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The Democrat

Gordon Maag
Fifth District Appellate Justice
Previous positions:
Third Circuit Associate Judge and private practice attorney
Age: 53
Hometown: Glen Carbon
Native of East St. Louis

The Republican

Lloyd Karmeier
20th Circuit Judge
Previous positions:
Former law partner with one term as Washington County State’s Attorney
Age: 64
Hometown: Nashville
Native of Okawville

 

 

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All eyes on the Fifth

The debate over medical malpractice
reforms has drawn national attention
to Illinois? lone Supreme Court race

by Kevin McDermott

The November election for the Illinois Supreme Court’s Fifth District will be about more than filling the high court’s sole vacancy.

To the lawyers, doctors, insurance companies and representatives of other special interests who have lined up on either side, it is perhaps the most important battle yet in the ongoing war over tort, or civil law, reform — a war in which the front lines were drawn through the rural towns and rust-belt river communities of southern Illinois long before this Supreme Court campaign began.

At stake is the court district that takes in the whole southern quarter of the state, 37 counties from East St. Louis to Lawrenceville, reaching as far north as Taylorville. It’s an area long ruled by “Republicrats” (socially conservative Democrats), but home to a civil litigation system so aggressively pro-plaintiff that it has become a national poster-child for tort-reform groups and corporate political action committees trying to rein in legal bills stemming from consumer complaints.

Incumbent Justice Philip Rarick, a Madison County Democrat who was appointed to the court in September 2002 to replace retiring Justice Moses Harrison, has declined to run for a full term this year. Seeking to replace him are Fifth District Appellate Court Justice Gordon Maag of Glen Carbon, a Democrat; and 20th Circuit Judge Lloyd Karmeier of Nashville, a Republican.

The outcome won’t change partisan control of the court (it’s currently made up of five Democrats and two Republicans). But as the first southern Illinois Supreme Court race in 12 years, and likely the last for any seat on the court until 2010, the campaign is getting heavy state and national attention — in part because it’s being conducted in the shadow of intense and yet-unresolved statewide debate over tort reform.

Though neither candidate has said how he would rule if lawsuit caps or other tort-reform issues came before him (a likelihood for the next court), it’s clear that special interests on both sides view this as a race about the future of the state’s civil litigation system.

Organizations, including the U.S. Chamber of Commerce, have declared the Illinois race a beachhead in its nationwide attempt to limit lawsuit awards. Trial lawyers both in and outside of Illinois have fired back with massive Illinois Democratic Party campaign contributions that some have acknowledged are designed specifically to help fend off changes in the state’s tort system.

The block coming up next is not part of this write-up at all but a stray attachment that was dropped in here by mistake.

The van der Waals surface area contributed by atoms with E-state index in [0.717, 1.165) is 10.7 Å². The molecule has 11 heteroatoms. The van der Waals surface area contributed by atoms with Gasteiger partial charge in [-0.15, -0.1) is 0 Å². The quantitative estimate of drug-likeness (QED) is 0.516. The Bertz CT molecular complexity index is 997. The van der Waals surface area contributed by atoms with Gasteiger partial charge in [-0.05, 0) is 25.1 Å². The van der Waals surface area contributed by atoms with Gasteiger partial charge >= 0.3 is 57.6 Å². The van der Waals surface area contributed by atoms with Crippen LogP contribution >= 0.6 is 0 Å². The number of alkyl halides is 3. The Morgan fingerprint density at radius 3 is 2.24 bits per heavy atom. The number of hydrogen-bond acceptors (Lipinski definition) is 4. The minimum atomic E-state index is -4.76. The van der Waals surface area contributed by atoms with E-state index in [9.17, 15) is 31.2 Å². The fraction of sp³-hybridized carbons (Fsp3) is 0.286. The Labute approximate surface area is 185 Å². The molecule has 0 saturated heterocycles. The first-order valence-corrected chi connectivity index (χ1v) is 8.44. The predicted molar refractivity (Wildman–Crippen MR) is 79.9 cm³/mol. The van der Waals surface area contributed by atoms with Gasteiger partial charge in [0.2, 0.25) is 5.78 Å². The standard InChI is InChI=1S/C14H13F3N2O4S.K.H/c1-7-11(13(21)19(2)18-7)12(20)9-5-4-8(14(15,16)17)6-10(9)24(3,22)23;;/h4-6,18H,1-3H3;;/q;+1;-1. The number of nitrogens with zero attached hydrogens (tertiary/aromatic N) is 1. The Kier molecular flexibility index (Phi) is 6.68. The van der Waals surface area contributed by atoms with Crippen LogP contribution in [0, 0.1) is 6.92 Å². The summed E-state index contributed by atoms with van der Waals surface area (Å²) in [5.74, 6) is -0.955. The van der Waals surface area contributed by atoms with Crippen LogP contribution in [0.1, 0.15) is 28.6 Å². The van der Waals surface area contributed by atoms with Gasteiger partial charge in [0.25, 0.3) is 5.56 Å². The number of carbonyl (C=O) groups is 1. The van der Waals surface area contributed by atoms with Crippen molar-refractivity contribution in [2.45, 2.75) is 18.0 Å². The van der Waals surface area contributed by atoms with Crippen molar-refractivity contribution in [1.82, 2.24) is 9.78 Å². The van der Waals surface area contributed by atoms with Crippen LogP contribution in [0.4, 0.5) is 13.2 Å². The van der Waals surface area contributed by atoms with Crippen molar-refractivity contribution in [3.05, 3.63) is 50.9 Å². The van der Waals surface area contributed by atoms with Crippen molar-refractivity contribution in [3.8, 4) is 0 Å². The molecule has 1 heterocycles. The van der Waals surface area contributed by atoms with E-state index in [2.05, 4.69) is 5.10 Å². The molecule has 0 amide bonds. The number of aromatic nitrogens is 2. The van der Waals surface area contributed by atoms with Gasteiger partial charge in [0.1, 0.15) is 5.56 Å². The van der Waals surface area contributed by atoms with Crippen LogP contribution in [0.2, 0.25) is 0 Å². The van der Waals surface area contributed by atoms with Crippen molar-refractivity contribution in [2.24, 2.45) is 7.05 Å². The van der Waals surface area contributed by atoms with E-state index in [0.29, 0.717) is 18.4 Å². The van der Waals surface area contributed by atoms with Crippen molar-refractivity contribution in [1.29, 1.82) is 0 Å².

“While the traditional tort-reform debate has been in the legislature, it has now turned to the Supreme Court,” says Mary Schaafsma, judicial reform project director for the Illinois Campaign for Political Reform, which tracks trends in campaign finance and special-interest influence. “It could be that [both sides] have decided it may be easier to convince seven people [on the court] of a position than the whole legislature,” she says.

“What’s tracking here is what we’ve seen in other states, especially Ohio and Michigan,” she adds, noting that the U.S. Chamber of Commerce has publicly vowed to spend tens of millions of dollars on state court races in Illinois and other key states with an eye toward making the courts more business-friendly. And the Illinois chamber took the unprecedented step of endorsing a judicial candidate: Karmeier.

“The other side has responded through more traditional channels,” she says, citing $500,000 given by a handful of trial attorneys to the Illinois Democratic Party earlier this year.

Further stoking widespread interest in the race, the seat represents the state’s southern-most district and is anchored by the Metro East-St. Louis region and Madison County — long pegged by medical and business groups as one of the nation’s most hostile jurisdictions for corporate and medical malpractice lawsuit defendants.

“With Madison County as the backdrop for this, it provides both sides an opportunity to highlight the issue,” says Schaafsma.

The medical and insurance lobbies, backed by state Republicans, claim that out-of-control lawsuit awards are driving up the premiums doctors pay on malpractice insurance, causing doctors to leave the state. They want caps on noneconomic damages (also called “pain-and-suffering”) and other reforms.

Plaintiffs’ attorneys, generally backed by state Democrats, have acknowledged that malpractice insurance premiums are too high and that some areas of the state are facing doctor shortages. But they blame the insurance companies, alleging they are “gouging” doctors, using a false public perception of runaway litigation as justification to increase rates.

Democrats at the end of the spring legislative session lined up behind a still-pending reform package that would better screen out frivolous lawsuits and protect doctors’ personal assets — but wouldn’t impose the caps that doctors and their Republican allies say are needed. Negotiations over the issue are expected to continue this fall.